Now, in the light of this, let us go back to examining the notion of impermanence. The traditional teaching would say, first of all, we are bound to die and there is no escape. This, of course, we all know. Furthermore, it is a very sad thing, very difficult to accept. Why do we bother to bring it up? Why not continue to live in the way we usually do, i.e., avoid talking about death; and when it happens, try to make it look pretty and pass it over as soon as possible. Nevertheless, in order to free ourselves from our preconceptions and attachments, we need to be aware of this fact and to reflect on our preparedness for it. Can we really handle it well?
Of course, death is just the final part of life--why do we want to spend time looking at it now? It will become a problem just at the moment of death and it will be over in an instant, so why do we have to look at it now? It is simply because if you look at it now then you will have a chance to look back and reflect on your life, even though you may not really be close to the end. You will have a chance to reevaluate your life--have I lived a truly significant life? am I doing things that I really want to do, or am I doing them just because I need clothing and food? Is human life really just working for survival?
It would be like a vaccination, you take a shot in advance so that when the disease comes, you are well prepared.
The other aspect of this is that usually we just think from our self-centered point of view, and consequently we never have a chance to get out of this circle of my this and my that to reflect upon it.
The second point about impermanence of life is that we do not know when life will come to an end. We always make plans: "Oh, this semester I am going to do this, and next semester I am going to do that." Have you ever stopped to think -- What if today is the last day of my life? How would I have lived today? It would be very, very different. Many things that you are worrying about and many things that you are fighting for become nothing. Besides, if you don't reflect upon this, all of your life will be wasted with things that are, in the final analysis, just nothing. Hence, it is so very important to think about it in this way. This is not just talk; unexpected death happens all the time. Several months ago a famous basketball player dropped dead on the basketball court. If he had known that he was so close to death, I think he would not have risked his life.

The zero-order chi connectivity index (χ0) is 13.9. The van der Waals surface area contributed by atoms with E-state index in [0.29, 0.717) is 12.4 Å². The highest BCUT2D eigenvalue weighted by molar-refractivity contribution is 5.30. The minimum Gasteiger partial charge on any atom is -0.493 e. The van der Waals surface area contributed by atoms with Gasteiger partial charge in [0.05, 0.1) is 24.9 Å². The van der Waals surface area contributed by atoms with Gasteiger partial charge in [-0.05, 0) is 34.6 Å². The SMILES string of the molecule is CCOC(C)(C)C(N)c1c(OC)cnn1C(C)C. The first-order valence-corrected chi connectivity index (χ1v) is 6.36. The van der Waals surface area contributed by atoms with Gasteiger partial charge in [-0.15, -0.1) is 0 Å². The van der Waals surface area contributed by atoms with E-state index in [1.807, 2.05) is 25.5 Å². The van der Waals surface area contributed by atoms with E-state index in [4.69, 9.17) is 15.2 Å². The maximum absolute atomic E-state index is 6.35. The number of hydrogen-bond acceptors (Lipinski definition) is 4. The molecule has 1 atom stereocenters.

Finally, the third point about impermanence of life is for us to understand what counts at that time. Usually we think in terms of fame, money and other worldly things, but at the moment of death none of these things really count; there is nothing we can take with us. The only thing that we have to face at that moment, and it comes naturally, it simply falls upon us, is--What are our regrets, and what have we done to help others? Have I really cared for others? This is what counts. This is the only thing that counts. If you want to have peace at that moment, this is the only thing that can give you peace, and nothing else can!